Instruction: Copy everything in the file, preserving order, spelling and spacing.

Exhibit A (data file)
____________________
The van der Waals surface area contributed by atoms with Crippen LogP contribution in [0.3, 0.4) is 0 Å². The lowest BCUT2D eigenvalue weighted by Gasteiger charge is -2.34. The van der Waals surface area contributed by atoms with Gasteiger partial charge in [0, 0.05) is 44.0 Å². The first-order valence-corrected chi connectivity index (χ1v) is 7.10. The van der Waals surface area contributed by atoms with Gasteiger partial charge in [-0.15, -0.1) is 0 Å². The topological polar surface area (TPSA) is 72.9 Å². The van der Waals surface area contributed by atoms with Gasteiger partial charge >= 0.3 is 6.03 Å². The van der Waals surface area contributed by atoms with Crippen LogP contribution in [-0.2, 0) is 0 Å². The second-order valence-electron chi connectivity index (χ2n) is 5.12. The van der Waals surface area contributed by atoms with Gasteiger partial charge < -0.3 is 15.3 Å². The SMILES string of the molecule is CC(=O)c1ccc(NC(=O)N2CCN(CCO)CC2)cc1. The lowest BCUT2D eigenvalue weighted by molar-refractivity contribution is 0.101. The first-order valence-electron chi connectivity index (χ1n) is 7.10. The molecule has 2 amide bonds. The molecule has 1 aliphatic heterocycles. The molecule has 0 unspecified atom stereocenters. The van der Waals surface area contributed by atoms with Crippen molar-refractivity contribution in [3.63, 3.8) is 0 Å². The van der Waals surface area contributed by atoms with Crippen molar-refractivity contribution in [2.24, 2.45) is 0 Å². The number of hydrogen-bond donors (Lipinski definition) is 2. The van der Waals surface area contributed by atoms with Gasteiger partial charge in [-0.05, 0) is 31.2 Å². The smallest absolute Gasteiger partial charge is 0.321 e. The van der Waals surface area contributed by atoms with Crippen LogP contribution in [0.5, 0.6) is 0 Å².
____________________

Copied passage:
The van der Waals surface area contributed by atoms with Crippen LogP contribution in [0.3, 0.4) is 0 Å². The lowest BCUT2D eigenvalue weighted by Gasteiger charge is -2.34. The van der Waals surface area contributed by atoms with Gasteiger partial charge in [0, 0.05) is 44.0 Å². The first-order valence-corrected chi connectivity index (χ1v) is 7.10. The van der Waals surface area contributed by atoms with Gasteiger partial charge in [-0.15, -0.1) is 0 Å². The topological polar surface area (TPSA) is 72.9 Å². The van der Waals surface area contributed by atoms with Gasteiger partial charge >= 0.3 is 6.03 Å². The van der Waals surface area contributed by atoms with Crippen LogP contribution in [-0.2, 0) is 0 Å². The second-order valence-electron chi connectivity index (χ2n) is 5.12. The van der Waals surface area contributed by atoms with Gasteiger partial charge < -0.3 is 15.3 Å². The SMILES string of the molecule is CC(=O)c1ccc(NC(=O)N2CCN(CCO)CC2)cc1. The lowest BCUT2D eigenvalue weighted by molar-refractivity contribution is 0.101. The first-order valence-electron chi connectivity index (χ1n) is 7.10. The molecule has 2 amide bonds. The molecule has 1 aliphatic heterocycles. The molecule has 0 unspecified atom stereocenters. The van der Waals surface area contributed by atoms with Crippen molar-refractivity contribution in [3.63, 3.8) is 0 Å². The van der Waals surface area contributed by atoms with Crippen molar-refractivity contribution in [2.24, 2.45) is 0 Å². The number of hydrogen-bond donors (Lipinski definition) is 2. The van der Waals surface area contributed by atoms with Gasteiger partial charge in [-0.05, 0) is 31.2 Å². The smallest absolute Gasteiger partial charge is 0.321 e. The van der Waals surface area contributed by atoms with Crippen LogP contribution in [0.5, 0.6) is 0 Å².